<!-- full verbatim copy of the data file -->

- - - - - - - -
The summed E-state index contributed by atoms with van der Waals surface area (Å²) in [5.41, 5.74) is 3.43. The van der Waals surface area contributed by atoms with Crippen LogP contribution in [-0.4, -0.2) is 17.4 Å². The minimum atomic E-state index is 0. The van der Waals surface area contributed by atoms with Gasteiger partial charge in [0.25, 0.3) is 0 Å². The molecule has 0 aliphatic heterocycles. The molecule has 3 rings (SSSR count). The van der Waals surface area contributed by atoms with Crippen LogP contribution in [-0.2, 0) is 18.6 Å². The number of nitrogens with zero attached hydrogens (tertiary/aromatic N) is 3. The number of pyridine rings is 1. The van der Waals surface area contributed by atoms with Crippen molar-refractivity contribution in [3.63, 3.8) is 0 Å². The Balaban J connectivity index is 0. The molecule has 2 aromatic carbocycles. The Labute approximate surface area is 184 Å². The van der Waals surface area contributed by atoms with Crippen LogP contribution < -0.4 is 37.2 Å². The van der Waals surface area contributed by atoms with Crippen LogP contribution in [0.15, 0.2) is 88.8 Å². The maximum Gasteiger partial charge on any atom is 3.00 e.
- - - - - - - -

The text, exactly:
The summed E-state index contributed by atoms with van der Waals surface area (Å²) in [5.41, 5.74) is 3.43. The van der Waals surface area contributed by atoms with Crippen LogP contribution in [-0.4, -0.2) is 17.4 Å². The minimum atomic E-state index is 0. The van der Waals surface area contributed by atoms with Gasteiger partial charge in [0.25, 0.3) is 0 Å². The molecule has 0 aliphatic heterocycles. The molecule has 3 rings (SSSR count). The van der Waals surface area contributed by atoms with Crippen LogP contribution in [-0.2, 0) is 18.6 Å². The number of nitrogens with zero attached hydrogens (tertiary/aromatic N) is 3. The number of pyridine rings is 1. The van der Waals surface area contributed by atoms with Crippen molar-refractivity contribution in [3.63, 3.8) is 0 Å². The Balaban J connectivity index is 0. The molecule has 2 aromatic carbocycles. The Labute approximate surface area is 184 Å². The van der Waals surface area contributed by atoms with Crippen LogP contribution < -0.4 is 37.2 Å². The van der Waals surface area contributed by atoms with Crippen LogP contribution in [0.15, 0.2) is 88.8 Å². The maximum Gasteiger partial charge on any atom is 3.00 e.